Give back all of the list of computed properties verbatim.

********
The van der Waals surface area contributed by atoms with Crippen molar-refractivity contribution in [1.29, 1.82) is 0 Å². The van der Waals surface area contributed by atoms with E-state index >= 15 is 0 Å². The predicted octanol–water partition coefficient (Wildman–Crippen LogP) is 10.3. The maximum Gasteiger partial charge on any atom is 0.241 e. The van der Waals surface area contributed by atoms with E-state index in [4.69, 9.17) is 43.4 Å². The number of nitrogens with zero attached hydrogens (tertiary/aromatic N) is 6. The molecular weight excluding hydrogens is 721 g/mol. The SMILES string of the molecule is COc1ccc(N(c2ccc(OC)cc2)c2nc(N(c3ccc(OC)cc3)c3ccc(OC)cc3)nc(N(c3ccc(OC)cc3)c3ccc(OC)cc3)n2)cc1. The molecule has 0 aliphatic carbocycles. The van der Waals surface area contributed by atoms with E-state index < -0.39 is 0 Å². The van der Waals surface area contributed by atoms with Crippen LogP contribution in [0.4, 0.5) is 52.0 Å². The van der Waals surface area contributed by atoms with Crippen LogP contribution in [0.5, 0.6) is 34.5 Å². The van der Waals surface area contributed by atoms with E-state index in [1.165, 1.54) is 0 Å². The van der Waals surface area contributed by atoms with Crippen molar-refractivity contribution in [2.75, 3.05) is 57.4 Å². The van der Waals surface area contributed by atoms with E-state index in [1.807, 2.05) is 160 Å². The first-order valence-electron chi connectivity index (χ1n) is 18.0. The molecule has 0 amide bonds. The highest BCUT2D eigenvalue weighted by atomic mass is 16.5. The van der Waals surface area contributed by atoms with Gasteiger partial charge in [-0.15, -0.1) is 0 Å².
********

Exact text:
The van der Waals surface area contributed by atoms with Crippen molar-refractivity contribution in [1.29, 1.82) is 0 Å². The van der Waals surface area contributed by atoms with E-state index >= 15 is 0 Å². The predicted octanol–water partition coefficient (Wildman–Crippen LogP) is 10.3. The maximum Gasteiger partial charge on any atom is 0.241 e. The van der Waals surface area contributed by atoms with E-state index in [4.69, 9.17) is 43.4 Å². The number of nitrogens with zero attached hydrogens (tertiary/aromatic N) is 6. The molecular weight excluding hydrogens is 721 g/mol. The SMILES string of the molecule is COc1ccc(N(c2ccc(OC)cc2)c2nc(N(c3ccc(OC)cc3)c3ccc(OC)cc3)nc(N(c3ccc(OC)cc3)c3ccc(OC)cc3)n2)cc1. The molecule has 0 aliphatic carbocycles. The van der Waals surface area contributed by atoms with E-state index < -0.39 is 0 Å². The van der Waals surface area contributed by atoms with Crippen LogP contribution in [0.4, 0.5) is 52.0 Å². The van der Waals surface area contributed by atoms with Crippen LogP contribution in [0.5, 0.6) is 34.5 Å². The van der Waals surface area contributed by atoms with E-state index in [1.165, 1.54) is 0 Å². The van der Waals surface area contributed by atoms with Crippen molar-refractivity contribution in [2.75, 3.05) is 57.4 Å². The van der Waals surface area contributed by atoms with E-state index in [1.807, 2.05) is 160 Å². The first-order valence-electron chi connectivity index (χ1n) is 18.0. The molecule has 0 amide bonds. The highest BCUT2D eigenvalue weighted by atomic mass is 16.5. The van der Waals surface area contributed by atoms with Gasteiger partial charge in [-0.15, -0.1) is 0 Å².